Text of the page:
A Visit to High School Hell with "Heathers"
By Skip Sheffield
High School was never quite this bad. That is what makes “Heathers: The Musical” so funny. The Slow Burn Theatre production of “Heathers” continues through June 26 in the Amaturo Theatre of Broward Center for the Arts.
“Heathers” is based on the 1988 sleeper cult movie of the same name by Daniel Waters. Laurence O’Keefe and Kevin Murphy adapted the screenplay for the stage and wrote catchy tunes and lyrics.
“Heathers” is a satire on high school social hierarchy that morphs into a dark comedy about suicide. The Heathers in question are the three most popular and powerful girls at Westerburg High School. They are head cheerleader Heather McNamara (Sunny Gay), insecure, bulimic Heather Duke (Christina Flores) and the unofficial queen of the school, wicked Heather Chandler (Leah Marie Sessa). Outsider Veronica Sawyer (Abby Perkins) envies the Heathers, but they won’t let her into their inner circle. Clever Veronica finds a way by forging a teacher’s note that excuses them from detention. Suddenly for good or ill, Veronica is in.
As gorgeous and sexy as she is, Leah Sessa's Heather Chandler is a really vile person and revels in her devilishness. She pressures Veronica into forging a love letter from football jock Ram Sweeney) (Justen Fox-Hall) to Veronica’s chubby wallflower friend, Martha (Stepanie Trull), who has had a crush on Ram since kindergarten. Martha is cruelly mocked and called Martha Dumptruck. In her misery she later will attempt suicide.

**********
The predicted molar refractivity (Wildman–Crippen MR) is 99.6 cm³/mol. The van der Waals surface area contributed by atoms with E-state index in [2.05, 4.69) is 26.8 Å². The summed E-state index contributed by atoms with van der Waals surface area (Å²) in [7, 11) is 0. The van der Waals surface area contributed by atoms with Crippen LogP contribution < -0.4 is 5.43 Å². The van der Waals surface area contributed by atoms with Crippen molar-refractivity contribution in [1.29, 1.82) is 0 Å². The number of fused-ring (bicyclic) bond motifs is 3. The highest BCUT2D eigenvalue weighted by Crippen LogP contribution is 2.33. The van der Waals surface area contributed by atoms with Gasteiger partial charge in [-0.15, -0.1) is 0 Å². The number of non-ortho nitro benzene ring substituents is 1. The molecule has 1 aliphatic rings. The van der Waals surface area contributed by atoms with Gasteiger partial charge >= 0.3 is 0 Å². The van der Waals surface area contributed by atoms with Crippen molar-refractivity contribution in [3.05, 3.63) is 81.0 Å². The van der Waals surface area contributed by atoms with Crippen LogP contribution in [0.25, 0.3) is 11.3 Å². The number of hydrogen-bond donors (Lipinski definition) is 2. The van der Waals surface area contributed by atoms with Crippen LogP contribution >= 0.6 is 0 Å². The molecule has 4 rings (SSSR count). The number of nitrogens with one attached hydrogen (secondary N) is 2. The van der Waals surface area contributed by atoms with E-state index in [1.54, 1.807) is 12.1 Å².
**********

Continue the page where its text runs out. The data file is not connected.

Ram’s best buddy Kurt Kelly (Domenic Servido) is another football jock with an inflated ego. In stark contrast to the status-seeking high schoolers is mysterious newcomer Jason “J.D.” Dean (Bruno Faria).
J.D. is obviously inspired by ill-fated movie star James Dean. He wears a dark trenchcoat and quotes Baudelaire, but there are even darker thoughts in his brain that will be unleashed later.
“Heathers” has Slow Burn’s customarily strong vocal cast. Abby Perkins is a particularly powerful belter. Bruno Farina was a wide vocal range and an exceptionally sweet and sensitive high tenor. The lively, rocking live band is onstage but unseen, but you sure can hear them. Perhaps the most striking thing about “Heathers” is its precision choreography by director Patrick Fitzwater. The characters are always in graceful motion, moving as one. The comedy roles of dumb dads “Big Bad” Dean and Kurt’s dad (and also Veronica’s dad) are handled nimbly by Ben Sandomir and Noah Levine, who have a big reveal toward play’s end.
In view of current tragic events in Orlando, the timing couldn’t be better for “Heathers,” which has a strong message for tolerance and understanding, expressed beautifully in the song “Seventeen”. Seldom has a morality tale been so funny.
Tickets for “Heathers” are $45. Call 954-462-0222 or 954-468-3280 or go to www.browardcenter.org.